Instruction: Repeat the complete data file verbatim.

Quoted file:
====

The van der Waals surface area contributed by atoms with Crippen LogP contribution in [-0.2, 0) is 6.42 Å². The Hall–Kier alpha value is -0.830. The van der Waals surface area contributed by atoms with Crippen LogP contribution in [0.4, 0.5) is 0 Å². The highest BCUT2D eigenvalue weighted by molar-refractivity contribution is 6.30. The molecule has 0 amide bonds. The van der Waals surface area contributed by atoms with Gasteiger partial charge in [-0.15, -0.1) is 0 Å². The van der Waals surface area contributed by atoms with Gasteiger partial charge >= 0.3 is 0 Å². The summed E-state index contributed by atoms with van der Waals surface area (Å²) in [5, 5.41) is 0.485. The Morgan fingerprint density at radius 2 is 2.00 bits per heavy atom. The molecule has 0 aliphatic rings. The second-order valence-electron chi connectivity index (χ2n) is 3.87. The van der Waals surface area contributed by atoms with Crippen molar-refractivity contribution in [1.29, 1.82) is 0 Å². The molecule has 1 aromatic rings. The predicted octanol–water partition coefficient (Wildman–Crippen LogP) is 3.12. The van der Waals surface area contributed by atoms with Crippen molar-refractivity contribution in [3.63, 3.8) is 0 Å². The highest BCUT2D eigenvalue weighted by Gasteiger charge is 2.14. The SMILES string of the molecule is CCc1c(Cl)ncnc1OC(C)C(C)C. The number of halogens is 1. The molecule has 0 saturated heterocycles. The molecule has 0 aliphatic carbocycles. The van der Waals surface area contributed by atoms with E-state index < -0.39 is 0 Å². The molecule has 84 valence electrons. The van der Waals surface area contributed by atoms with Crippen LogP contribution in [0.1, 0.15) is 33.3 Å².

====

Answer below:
The van der Waals surface area contributed by atoms with Crippen LogP contribution in [-0.2, 0) is 6.42 Å². The Hall–Kier alpha value is -0.830. The van der Waals surface area contributed by atoms with Crippen LogP contribution in [0.4, 0.5) is 0 Å². The highest BCUT2D eigenvalue weighted by molar-refractivity contribution is 6.30. The molecule has 0 amide bonds. The van der Waals surface area contributed by atoms with Gasteiger partial charge in [-0.15, -0.1) is 0 Å². The van der Waals surface area contributed by atoms with Gasteiger partial charge >= 0.3 is 0 Å². The summed E-state index contributed by atoms with van der Waals surface area (Å²) in [5, 5.41) is 0.485. The Morgan fingerprint density at radius 2 is 2.00 bits per heavy atom. The molecule has 0 aliphatic rings. The second-order valence-electron chi connectivity index (χ2n) is 3.87. The van der Waals surface area contributed by atoms with Crippen molar-refractivity contribution in [1.29, 1.82) is 0 Å². The molecule has 1 aromatic rings. The predicted octanol–water partition coefficient (Wildman–Crippen LogP) is 3.12. The van der Waals surface area contributed by atoms with Crippen molar-refractivity contribution in [3.63, 3.8) is 0 Å². The highest BCUT2D eigenvalue weighted by Gasteiger charge is 2.14. The SMILES string of the molecule is CCc1c(Cl)ncnc1OC(C)C(C)C. The number of halogens is 1. The molecule has 0 saturated heterocycles. The molecule has 0 aliphatic carbocycles. The van der Waals surface area contributed by atoms with E-state index < -0.39 is 0 Å². The molecule has 84 valence electrons. The van der Waals surface area contributed by atoms with Crippen LogP contribution in [0.1, 0.15) is 33.3 Å².